Socialist magician Ian Saville takes on a distinctly Corbynite persona as the new president of the ‘Magic Square’ to deliver some amusing and ingenious swipes at the state of the Labour party and the left in general.
Read my Scotsman review here

Tomás Ford’s Craptacular!
Euphoric and fraying at the edges, electro-cabaret one-off Tomás Ford is gunning for mainstream success with a set of cheesy-as-hell songs. Doesn’t matter. Still feels like the grin-inducing equivalent of a hostage situation.
Read my Scotsman review here



The one-off presentation of Frisky and Mannish’s Cabariot was terrific. I love that they chose to use the (relatively) mainstream platform generated by their superb pop pastiche shows to engage with various aspects of social and political injustice without getting preachy or pretentious.

A final mention too for a couple of cabaret shows at the Edinburgh International Festival (that’s the high-end classy fest that the Fringe originally sprang up around).

Alan Cumming Sings Sappy Songs is a potent showcase and well worth catching, though aspiring cabaret performers should note that the way Cumming got into it – Lincoln Center asked him to do a show and Liza Minnelli advised him over lunch to give it a go – is atypical. Read my Scotsman review here.

And Barry Humpries’ Weimar Cabaret, co-starring Meow Meow, was a superb excavation of the riches of Weimar cabaret composition and songmaking. Meow was sensational as always, including her delivery of Schulhoff’s heavy-breathing Sonata Erotica, which is essentially an orchestrated orgasm. I was also entranced by another spoken-orchestra piece (or whatever the proper term is), Toch’s Geographical Fugue.



(I Could Go On Singing) Over the Rainbow
FK Alexander sings songs and maybe you will too.

4D Cinema
Mamoru Iriguchi makes cinema happen on his body.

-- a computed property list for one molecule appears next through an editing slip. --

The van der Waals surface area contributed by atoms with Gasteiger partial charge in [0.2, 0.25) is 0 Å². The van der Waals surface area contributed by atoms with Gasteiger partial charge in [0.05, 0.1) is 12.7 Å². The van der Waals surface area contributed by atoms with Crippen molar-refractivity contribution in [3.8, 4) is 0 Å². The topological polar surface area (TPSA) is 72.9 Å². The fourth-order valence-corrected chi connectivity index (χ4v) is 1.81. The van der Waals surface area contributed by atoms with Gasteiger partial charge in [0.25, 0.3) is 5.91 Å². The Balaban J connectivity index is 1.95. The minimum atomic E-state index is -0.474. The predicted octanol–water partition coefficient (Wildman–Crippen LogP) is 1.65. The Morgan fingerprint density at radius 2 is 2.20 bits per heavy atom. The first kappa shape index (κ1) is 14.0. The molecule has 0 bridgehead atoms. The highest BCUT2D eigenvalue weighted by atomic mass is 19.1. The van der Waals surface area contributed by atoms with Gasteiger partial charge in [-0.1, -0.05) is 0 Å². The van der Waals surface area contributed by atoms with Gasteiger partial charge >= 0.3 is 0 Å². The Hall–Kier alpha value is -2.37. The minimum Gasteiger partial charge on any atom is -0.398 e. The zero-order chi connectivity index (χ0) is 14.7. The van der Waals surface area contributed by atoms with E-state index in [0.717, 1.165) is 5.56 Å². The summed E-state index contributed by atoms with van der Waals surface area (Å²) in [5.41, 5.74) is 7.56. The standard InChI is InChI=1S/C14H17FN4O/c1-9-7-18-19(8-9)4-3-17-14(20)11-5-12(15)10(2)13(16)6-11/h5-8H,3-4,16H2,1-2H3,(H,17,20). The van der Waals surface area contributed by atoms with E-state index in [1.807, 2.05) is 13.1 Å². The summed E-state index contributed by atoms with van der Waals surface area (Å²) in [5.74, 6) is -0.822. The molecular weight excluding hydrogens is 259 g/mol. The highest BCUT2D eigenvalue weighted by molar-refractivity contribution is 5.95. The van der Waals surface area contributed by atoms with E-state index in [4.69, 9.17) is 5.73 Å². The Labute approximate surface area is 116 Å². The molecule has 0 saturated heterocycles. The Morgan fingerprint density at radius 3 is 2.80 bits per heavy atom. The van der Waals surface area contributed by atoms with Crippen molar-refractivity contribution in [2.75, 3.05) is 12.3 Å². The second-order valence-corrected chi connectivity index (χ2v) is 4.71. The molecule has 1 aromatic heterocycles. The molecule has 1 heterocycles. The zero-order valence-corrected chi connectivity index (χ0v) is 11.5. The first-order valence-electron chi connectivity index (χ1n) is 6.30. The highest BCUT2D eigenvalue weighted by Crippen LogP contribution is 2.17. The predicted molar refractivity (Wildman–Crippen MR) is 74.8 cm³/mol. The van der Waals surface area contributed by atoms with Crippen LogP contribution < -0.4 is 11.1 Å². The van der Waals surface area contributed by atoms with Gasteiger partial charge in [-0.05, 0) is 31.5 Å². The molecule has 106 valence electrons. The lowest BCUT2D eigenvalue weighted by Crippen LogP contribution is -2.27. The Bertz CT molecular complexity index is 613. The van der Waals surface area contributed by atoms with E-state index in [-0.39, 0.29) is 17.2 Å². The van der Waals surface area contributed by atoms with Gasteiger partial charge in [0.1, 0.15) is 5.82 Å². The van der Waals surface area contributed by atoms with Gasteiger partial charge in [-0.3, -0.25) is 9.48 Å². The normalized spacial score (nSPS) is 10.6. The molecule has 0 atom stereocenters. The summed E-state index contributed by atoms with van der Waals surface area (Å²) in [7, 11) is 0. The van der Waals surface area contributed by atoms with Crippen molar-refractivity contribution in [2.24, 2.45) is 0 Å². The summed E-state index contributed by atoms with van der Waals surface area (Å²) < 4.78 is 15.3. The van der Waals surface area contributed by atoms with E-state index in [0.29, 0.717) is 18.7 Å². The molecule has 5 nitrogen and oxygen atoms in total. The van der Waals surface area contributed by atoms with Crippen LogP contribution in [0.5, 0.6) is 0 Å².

Christeene: Trigger
Stank witch wants us to get real in the woods.

David Mills: Shame!
Dry, dry, dry lounge-lizard storytelling/stand-up.

How to Win Against History
Musical about a debauched aristo.

Lady Rizo: Multiplied
Cabaret gloriana returns – with a baby!

Letters to Windsor House
Sh!t Theatre go postal.

Often Onstage
Figs in Wigs get extra dancey. Backstreet Boys tribute included.

Oh My Dad: Christ on a Bike
Jesus is struggling on Twitter.

Gameshow about gender.

Twonkey’s Drive-In: Jennifer’s Robot Arm
The debut play by worldmaking weirdo Mr Twonkey (also here with Twonkey’s Mumbo Jumbo Hotel)

Yeti’s – Demon Dive Bar
Sketch comedy from the creators of EastEnd Cabaret.



And if you’re in Edinburgh, come to Cabaret Chinwag! It’s at Fringe Central on Infirmary Street tomorrow (Thursday August 18) and next Thursday August 25. It’s free, starts with an hour of chat and lo-fi performance, and afterwards there’s a chance to hang out with free gin. Reserve a ticket here.

Last week, Bourgeois & Maurice, Lili La Scala and Hot Brown Honey’s MC Busty Beatz and Lisa Fa’alafi were all brilliant. Tomorrow’s guests are Starman’s Sven Ratzke; Miss Annabel Sings of C U Next Tuesday Cabaret, presented by Dive and Summerhall; and LoUis CYfer, aka Lucy Jane Parkinson, drag-king extraordinaire and star of the terrific show JOAN about original drag king Joan of Arc.

Stay tuned, more to come!